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Dallas Mayor Mike Rawlings Performs Heimlich Maneuver On Choking Woman

Gunnar Rawlings
Dallas Mayor Mike Rawlings performed the Heimlich maneuver on Helen Mayer over the weekend.

Five stories that have North Texas talking: Dallas Mayor Mike Rawlings uses the Heimlich maneuver on a choking woman; FBI to investigate shooting death of Christian Taylor; a cat cafe opens in Dallas; and more.

Mike Rawlings isn’t just the Dallas mayor – he’s a lifesaver. He used the Heimlich maneuver on a woman who was choking at El Fenix restaurant in downtown Dallas. On Saturday, Helen Mayer was having lunch with family. She was eating fajita meat when she began choking. Mayer told WFAA-TV she was gasping for air. Rawlings was having lunch when he heard some screams. He said Mayer was red and wasn’t breathing. “It was like he was my hero,” Mayer told WFAA. Rawlings said he learned the Heimlich when he was a lifeguard and a Boy Scout. He saved another person from choking a few years ago.

  • The Arlington police chief promised transparency as the FBI joined the investigation into the death of Christian Taylor. He's the college football player who was fatally shot by an officer during a burglary call at a car dealership. Arlington Police Chief Will Johnson said the FBI's Dallas field office has been asked to help investigate the death early Friday of Taylor, a 19-year-old African-American who was unarmed when shot by a white police officer. On Sunday, Taylor was remembered at Koinonia Christian Church in Arlington. “One thing that I’ve been convinced of in the past 72 hours is that tomorrow is not promised to anyone,” Pastor Ronnie Goines said, according to the Fort Worth Star-Telegram. “You keep talking about changing your life tomorrow. But who says you will have a tomorrow?” [Associated Press/Fort Worth Star-Telegram]

  • A Fort Worth pastor delivered his final sermon Sunday at Wedgwood Baptist Church. The Fort Worth Star-Telegram reports: Al Meredith “rose to national prominence in 1999, as he led the congregation in the days and weeks after a gunman opened fire during a Wednesday evening prayer service, killing seven people and injuring another seven. Some members wanted to dismiss the following Sunday service. Absolutely not, Meredith replied. ‘We are not giving an inch,’ he told them. … At a final service filled with hymns and testimonials of family and friends around the world, the longtime pastor said Sunday that it was time to step aside to allow for new leadership and a fresh perspective. ‘Christ is the head of this church,’ Meredith told the congregation, which numbers around 2,000. ‘Pastors come and go.’” [Fort Worth Star-Telegram]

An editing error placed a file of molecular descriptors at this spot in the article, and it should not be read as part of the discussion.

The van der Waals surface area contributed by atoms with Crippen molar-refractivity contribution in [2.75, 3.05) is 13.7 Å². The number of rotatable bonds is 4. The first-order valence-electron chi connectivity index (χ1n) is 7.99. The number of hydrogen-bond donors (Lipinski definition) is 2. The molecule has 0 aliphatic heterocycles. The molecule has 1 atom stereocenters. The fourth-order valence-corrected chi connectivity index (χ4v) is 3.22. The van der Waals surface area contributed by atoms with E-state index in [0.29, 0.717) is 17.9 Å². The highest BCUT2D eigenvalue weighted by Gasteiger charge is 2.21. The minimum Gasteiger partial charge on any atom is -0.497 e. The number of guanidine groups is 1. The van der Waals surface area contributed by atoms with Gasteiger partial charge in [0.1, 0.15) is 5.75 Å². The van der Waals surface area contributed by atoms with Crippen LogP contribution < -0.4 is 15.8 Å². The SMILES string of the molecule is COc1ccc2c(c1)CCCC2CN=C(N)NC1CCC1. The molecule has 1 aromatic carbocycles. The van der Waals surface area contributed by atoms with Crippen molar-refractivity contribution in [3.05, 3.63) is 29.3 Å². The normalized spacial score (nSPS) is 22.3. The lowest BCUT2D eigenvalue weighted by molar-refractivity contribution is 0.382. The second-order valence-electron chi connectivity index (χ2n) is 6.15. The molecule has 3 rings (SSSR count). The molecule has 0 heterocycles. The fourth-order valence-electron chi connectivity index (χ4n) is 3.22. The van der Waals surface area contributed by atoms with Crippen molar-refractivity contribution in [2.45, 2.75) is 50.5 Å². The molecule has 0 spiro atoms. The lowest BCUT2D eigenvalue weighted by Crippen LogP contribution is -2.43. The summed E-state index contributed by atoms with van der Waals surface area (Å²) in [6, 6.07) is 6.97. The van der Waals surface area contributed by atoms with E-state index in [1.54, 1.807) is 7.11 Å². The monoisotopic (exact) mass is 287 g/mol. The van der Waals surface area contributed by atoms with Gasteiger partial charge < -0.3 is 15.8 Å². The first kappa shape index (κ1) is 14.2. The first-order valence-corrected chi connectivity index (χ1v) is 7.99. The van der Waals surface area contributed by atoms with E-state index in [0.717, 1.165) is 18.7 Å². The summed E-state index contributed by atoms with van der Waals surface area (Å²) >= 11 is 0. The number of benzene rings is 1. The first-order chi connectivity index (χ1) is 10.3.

• For the first time since 2001, people ran from El Paso to Juarez, Mexico. The El Paso Times reports: “Organizers said the 10K race tightened the bonds between the two cities and fought the image of violence that has been painted about the border between the U.S and Mexico. The race started in El Paso, crossed into Juárez and ended on the dividing line between the two nations. 'This race shows us and it shows the people who visited from other parts of the country and from the interior of Mexico that just what a beautiful community El Paso and Juárez is and how connected we are,' said U.S. Rep. Beto O'Rourke, D-El Paso. O'Rourke's office and the El Paso Community Foundation put together the race to celebrate and to fight negative pictures painted about the border following remarks by Republican presidential candidate Donald Trump.” [El Paso Times]

  • Me-ow. Dallas’ first cat café opened over the weekend. The Dallas Morning News reports:  “There were cat earrings and cat necklaces, cat watches and cat shoes. T-shirts that said, ‘Meow’s It Going?’ and ‘Real Men Love Cats.’ People walking around with laminated cutouts of their pet cats, in lieu of the real thing. … Saturday marked the opening of Dallas’ first “pop-up” cat café, an event that was clearly a big deal for the hundreds of cat lovers who flocked to Cat Connection, a boutique “for all things feline” on Inwood Road just north of Spring Valley Road.” The cat café returns each Saturday this month. [The Dallas Morning News]
Eric Aasen is KERA’s managing editor. He helps lead the station's news department, including radio and digital reporters, producers and newscasters. He also oversees, the station’s news website, and manages the station's digital news projects. He reports and writes stories for the website and contributes pieces to KERA radio. He's discussed breaking news live on various public radio programs, including The Takeaway, Here & Now and Texas Standard, as well as radio and TV programs in New Zealand and the United Kingdom.